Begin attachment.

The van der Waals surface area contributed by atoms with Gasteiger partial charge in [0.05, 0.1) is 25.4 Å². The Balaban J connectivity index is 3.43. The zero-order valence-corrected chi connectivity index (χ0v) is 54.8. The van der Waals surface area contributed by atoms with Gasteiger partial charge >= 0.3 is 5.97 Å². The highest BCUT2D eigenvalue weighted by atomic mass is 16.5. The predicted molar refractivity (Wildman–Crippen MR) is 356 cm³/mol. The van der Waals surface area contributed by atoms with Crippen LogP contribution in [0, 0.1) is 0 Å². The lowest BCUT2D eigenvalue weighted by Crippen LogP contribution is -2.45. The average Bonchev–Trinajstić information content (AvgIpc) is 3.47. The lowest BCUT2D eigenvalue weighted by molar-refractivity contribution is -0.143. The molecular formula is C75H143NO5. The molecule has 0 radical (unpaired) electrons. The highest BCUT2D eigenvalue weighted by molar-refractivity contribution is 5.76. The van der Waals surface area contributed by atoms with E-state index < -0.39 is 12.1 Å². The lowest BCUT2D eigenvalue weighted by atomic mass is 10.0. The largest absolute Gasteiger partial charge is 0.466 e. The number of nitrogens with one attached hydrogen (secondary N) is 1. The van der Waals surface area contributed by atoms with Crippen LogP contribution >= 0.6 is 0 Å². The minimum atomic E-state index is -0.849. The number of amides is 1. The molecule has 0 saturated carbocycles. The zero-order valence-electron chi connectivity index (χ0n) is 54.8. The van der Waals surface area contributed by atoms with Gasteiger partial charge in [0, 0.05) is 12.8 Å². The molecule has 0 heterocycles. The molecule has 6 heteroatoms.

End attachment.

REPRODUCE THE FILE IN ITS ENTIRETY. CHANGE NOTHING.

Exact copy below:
The van der Waals surface area contributed by atoms with Gasteiger partial charge in [0.05, 0.1) is 25.4 Å². The Balaban J connectivity index is 3.43. The zero-order valence-corrected chi connectivity index (χ0v) is 54.8. The van der Waals surface area contributed by atoms with Gasteiger partial charge >= 0.3 is 5.97 Å². The highest BCUT2D eigenvalue weighted by atomic mass is 16.5. The predicted molar refractivity (Wildman–Crippen MR) is 356 cm³/mol. The van der Waals surface area contributed by atoms with Crippen LogP contribution in [0, 0.1) is 0 Å². The lowest BCUT2D eigenvalue weighted by Crippen LogP contribution is -2.45. The average Bonchev–Trinajstić information content (AvgIpc) is 3.47. The lowest BCUT2D eigenvalue weighted by molar-refractivity contribution is -0.143. The molecular formula is C75H143NO5. The molecule has 0 radical (unpaired) electrons. The highest BCUT2D eigenvalue weighted by molar-refractivity contribution is 5.76. The van der Waals surface area contributed by atoms with E-state index < -0.39 is 12.1 Å². The lowest BCUT2D eigenvalue weighted by atomic mass is 10.0. The largest absolute Gasteiger partial charge is 0.466 e. The number of nitrogens with one attached hydrogen (secondary N) is 1. The van der Waals surface area contributed by atoms with Crippen LogP contribution >= 0.6 is 0 Å². The minimum atomic E-state index is -0.849. The number of amides is 1. The molecule has 0 saturated carbocycles. The zero-order valence-electron chi connectivity index (χ0n) is 54.8. The van der Waals surface area contributed by atoms with Gasteiger partial charge in [0, 0.05) is 12.8 Å². The molecule has 0 heterocycles. The molecule has 6 heteroatoms.